And no one was going to tell me "you can't wear that," or deceive me by telling me I was "asking for it." So I bought a dress that was more revealing than anything I'd ever worn. It wasn't like the cute sundresses I always wore before. It was lowcut and short and when I clicked the "submit order" button, I felt like I'd done something bad. I felt all the words of assistant principals and aunts and grandmothers and my dad. It hung in my closet for months and collected dust with all the shorts I decided I was too tall to wear and tops that showed too much skin.

Then I decided to wear it on my 19th birthday. I knew I'd be with people I was comfortable around and just their presence would make me feel safe. The way I dressed would never matter, but especially not on my night. And it felt so good. I was a new kind of confident and I loved my body in a way I hadn't before. Because in all honesty, I didn't love it much. And the last thing I needed was another reason not to love my body. I was convinced it wasn't good for much more than tempting pervy men. Not to mention, I wasn't really worried about making myself look good as much as I was staying on guard.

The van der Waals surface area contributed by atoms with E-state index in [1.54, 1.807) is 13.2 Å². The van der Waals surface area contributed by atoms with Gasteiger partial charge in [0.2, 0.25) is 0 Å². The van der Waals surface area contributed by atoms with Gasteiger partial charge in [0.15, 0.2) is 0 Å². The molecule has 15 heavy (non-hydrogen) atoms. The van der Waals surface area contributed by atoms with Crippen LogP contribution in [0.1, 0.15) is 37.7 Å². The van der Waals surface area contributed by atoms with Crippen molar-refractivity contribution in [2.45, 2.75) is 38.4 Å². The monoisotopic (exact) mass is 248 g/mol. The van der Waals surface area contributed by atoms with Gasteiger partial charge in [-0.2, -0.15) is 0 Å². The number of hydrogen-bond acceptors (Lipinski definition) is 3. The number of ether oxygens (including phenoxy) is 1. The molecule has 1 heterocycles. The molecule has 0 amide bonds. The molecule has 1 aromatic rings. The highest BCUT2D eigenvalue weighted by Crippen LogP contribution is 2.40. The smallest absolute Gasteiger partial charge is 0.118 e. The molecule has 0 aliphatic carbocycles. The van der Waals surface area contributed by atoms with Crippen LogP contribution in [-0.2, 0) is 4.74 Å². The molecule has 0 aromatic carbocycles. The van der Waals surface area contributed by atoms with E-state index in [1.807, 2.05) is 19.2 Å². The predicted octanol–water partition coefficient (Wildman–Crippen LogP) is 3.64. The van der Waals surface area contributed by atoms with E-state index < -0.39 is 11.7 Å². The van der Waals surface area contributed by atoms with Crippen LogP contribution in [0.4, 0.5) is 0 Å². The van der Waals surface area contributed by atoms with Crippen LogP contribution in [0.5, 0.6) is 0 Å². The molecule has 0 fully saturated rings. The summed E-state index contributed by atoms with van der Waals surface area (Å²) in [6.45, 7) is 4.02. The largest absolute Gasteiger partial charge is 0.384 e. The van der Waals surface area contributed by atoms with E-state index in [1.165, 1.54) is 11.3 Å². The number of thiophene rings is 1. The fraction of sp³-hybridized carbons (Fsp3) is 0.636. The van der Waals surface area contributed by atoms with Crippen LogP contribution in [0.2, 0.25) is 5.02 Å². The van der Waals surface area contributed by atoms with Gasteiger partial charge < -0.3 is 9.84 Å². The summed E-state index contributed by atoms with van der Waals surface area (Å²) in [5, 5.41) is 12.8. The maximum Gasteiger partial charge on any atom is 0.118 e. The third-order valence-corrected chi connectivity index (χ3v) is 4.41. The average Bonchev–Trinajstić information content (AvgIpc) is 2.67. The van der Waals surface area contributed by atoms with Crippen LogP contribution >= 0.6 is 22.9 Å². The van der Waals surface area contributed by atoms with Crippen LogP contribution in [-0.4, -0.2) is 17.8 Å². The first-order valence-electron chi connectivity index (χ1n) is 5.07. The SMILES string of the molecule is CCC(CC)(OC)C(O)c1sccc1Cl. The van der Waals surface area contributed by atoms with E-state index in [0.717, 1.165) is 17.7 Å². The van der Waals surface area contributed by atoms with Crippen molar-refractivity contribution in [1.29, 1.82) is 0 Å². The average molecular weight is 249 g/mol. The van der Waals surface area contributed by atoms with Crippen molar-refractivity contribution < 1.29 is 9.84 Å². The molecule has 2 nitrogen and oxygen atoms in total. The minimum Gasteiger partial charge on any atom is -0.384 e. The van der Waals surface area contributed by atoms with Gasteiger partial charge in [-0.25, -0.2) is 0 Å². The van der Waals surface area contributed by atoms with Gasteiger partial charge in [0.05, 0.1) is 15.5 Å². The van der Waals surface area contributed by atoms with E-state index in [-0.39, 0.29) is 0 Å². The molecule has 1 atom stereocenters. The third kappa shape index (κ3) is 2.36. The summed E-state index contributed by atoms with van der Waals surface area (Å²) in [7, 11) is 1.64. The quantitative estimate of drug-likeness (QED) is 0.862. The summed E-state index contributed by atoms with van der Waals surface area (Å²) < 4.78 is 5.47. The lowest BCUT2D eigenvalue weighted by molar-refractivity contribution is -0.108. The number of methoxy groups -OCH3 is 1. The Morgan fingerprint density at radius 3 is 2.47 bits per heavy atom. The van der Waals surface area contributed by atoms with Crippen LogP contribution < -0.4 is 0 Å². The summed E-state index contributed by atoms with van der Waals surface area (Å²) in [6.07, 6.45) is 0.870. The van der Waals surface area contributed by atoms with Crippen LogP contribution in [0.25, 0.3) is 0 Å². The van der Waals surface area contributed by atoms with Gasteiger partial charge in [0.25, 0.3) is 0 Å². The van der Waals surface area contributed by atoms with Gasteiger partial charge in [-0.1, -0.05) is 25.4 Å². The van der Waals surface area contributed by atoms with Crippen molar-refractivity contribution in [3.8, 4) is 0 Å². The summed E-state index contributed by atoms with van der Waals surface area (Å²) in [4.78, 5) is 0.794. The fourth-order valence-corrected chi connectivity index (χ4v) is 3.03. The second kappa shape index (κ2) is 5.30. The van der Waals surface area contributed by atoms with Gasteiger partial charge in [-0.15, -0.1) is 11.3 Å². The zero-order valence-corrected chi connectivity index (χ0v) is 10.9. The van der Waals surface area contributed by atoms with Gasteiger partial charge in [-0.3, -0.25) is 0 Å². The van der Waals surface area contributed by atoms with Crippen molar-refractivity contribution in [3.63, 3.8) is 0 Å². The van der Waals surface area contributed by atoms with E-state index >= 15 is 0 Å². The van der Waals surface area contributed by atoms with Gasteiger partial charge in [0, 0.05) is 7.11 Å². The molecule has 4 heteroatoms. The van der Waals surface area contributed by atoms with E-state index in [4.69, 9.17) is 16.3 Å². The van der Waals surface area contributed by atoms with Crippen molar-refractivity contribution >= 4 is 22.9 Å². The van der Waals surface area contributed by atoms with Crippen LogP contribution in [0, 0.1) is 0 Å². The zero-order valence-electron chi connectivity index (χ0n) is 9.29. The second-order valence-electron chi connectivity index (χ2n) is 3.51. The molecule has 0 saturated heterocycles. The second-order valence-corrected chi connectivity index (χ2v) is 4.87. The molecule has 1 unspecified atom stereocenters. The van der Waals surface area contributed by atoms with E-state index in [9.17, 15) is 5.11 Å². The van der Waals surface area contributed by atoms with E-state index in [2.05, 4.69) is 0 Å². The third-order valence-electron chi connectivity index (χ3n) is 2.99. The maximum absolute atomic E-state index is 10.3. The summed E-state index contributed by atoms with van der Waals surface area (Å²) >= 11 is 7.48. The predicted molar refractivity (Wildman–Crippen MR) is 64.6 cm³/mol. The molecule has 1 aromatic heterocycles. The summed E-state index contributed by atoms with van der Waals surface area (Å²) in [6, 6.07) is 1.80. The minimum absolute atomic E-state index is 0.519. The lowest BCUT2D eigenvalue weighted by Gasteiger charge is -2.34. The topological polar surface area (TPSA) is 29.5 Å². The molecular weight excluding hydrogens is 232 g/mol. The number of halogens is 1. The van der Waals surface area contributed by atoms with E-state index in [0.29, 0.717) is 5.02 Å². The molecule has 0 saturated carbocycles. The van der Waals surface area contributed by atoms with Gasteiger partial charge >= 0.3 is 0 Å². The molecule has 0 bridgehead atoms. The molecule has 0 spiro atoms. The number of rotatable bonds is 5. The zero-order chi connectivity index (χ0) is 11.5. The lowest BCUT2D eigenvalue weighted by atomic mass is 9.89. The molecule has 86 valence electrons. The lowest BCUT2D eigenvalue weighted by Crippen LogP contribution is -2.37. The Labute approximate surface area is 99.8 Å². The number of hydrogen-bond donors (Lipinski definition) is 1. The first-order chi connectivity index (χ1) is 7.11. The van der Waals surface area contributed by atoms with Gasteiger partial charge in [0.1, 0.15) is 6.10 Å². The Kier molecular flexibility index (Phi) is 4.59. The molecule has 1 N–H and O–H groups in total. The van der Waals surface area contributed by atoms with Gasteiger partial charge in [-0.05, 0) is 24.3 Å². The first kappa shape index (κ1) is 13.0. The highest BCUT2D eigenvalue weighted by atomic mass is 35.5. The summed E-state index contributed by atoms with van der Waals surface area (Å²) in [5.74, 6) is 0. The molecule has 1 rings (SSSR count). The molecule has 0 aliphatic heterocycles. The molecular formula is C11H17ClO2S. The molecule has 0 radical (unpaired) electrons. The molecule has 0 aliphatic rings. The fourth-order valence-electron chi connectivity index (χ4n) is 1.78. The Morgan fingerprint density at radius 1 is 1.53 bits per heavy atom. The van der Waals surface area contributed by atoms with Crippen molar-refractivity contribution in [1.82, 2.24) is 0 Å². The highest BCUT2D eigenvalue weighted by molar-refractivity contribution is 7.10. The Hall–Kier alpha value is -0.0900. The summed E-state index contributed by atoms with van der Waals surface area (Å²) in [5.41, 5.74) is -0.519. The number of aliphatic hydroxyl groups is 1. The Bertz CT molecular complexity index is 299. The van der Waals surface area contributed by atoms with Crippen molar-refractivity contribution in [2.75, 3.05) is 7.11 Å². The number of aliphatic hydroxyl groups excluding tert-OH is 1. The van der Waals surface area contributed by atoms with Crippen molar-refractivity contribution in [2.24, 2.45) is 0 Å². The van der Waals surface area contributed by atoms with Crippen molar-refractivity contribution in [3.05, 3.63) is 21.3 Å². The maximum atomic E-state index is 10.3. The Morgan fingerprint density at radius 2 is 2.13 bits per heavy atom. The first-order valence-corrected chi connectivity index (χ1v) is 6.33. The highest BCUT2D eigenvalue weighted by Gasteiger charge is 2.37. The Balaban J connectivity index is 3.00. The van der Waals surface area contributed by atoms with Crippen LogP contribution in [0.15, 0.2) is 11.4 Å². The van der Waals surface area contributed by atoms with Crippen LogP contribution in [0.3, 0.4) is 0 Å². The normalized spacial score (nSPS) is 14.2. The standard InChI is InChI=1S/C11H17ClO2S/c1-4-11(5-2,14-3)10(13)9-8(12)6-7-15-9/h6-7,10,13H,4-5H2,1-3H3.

I regained so much confidence. The kind of confidence you have when you're five and dress yourself for the first time and you feel fabulous with the plethora of patterns and colors you've chosen. No one was holding me back. I just broke the fear that people would be watching. Because they're not, they're too worried about themselves.

If it's hot, I wear less. If I'm feeling good about the way I look, I'll wear less. If I'm in a mood where wearing too much is going to annoy me, I'll wear less. And if anyone thinks my clothes, or my lack thereof, have to do with anything other than that, that's their problem.

Getting dressed in the morning shouldn't be something any girl is convinced will be a nightmare. Or clothes aren't supposed to be the monsters in our closets we were afraid of.